A NASA satellite that measures the variability in the amount of the Sun's energy that reaches Earth's atmosphere and impacts our winds, land and oceans has successfully accomplished its five-year primary mission.
Image: Artist's concept of AcrimSat.
The Active Cavity Radiometer Irradiance Monitor satellite, or AcrimSat, which was launched in December 1999, carries the Acrim III instrument. The instrument is the third in a series of solar-monitoring tools built by NASA's Jet Propulsion Laboratory, Pasadena, Calif., and launched over the past 25 years. The goal is to study the Sun-Earth connection by measuring solar irradiance, the Sun's energy that reaches our planet.
Scientists use data from the instruments to learn how solar energy affects Earth's winds, heats the land, and drives ocean currents, all of which affect Earth's weather and climate. The data help researchers create global climate models and study solar physics.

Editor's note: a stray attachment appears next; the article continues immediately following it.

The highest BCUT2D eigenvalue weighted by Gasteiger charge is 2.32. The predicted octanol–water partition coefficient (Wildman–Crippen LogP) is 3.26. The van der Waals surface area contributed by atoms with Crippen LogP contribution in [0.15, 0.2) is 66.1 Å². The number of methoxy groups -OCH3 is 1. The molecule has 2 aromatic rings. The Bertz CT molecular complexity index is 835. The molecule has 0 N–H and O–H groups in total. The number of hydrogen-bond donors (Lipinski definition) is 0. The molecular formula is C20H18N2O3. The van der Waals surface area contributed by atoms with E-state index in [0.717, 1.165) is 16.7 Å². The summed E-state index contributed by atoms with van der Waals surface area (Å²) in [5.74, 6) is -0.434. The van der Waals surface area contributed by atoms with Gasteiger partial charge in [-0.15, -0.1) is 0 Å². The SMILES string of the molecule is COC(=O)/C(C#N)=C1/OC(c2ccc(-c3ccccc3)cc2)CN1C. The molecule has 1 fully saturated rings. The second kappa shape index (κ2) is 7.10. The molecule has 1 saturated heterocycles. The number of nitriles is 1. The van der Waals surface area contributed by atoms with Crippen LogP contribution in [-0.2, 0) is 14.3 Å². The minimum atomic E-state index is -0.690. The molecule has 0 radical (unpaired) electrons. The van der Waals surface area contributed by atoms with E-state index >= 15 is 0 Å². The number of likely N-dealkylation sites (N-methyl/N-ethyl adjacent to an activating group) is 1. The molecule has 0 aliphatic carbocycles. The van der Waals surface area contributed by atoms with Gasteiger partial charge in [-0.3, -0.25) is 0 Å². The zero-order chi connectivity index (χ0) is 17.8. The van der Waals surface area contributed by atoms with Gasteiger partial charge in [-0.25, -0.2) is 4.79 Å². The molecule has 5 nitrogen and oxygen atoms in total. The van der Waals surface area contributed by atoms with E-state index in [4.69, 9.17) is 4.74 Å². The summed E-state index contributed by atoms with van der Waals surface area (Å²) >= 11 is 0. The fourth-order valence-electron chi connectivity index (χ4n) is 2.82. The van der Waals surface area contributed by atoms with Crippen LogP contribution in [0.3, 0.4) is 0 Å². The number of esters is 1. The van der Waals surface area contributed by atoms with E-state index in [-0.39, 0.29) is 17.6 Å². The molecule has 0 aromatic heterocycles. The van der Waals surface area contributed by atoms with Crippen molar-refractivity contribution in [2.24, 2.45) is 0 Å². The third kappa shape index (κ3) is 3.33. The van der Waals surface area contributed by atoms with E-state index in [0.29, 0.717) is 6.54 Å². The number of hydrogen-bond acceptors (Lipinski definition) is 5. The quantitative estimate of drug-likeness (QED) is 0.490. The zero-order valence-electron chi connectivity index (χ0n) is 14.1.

The experiments also found a drastic drop in solar irradiance levels when Venus transited between the Earth and Sun in June 2004. The decrease was equivalent to all the energy used by humans in 2003.
"The satellite's measurements of total solar irradiance have been the most precise ever collected," said Roger Helizon, AcrimSat project manager/scientist at JPL. "The mission has provided a wealth of data for its relatively small cost of 30-million dollars."
More information on the mission is available at acrim.jpl.nasa.gov
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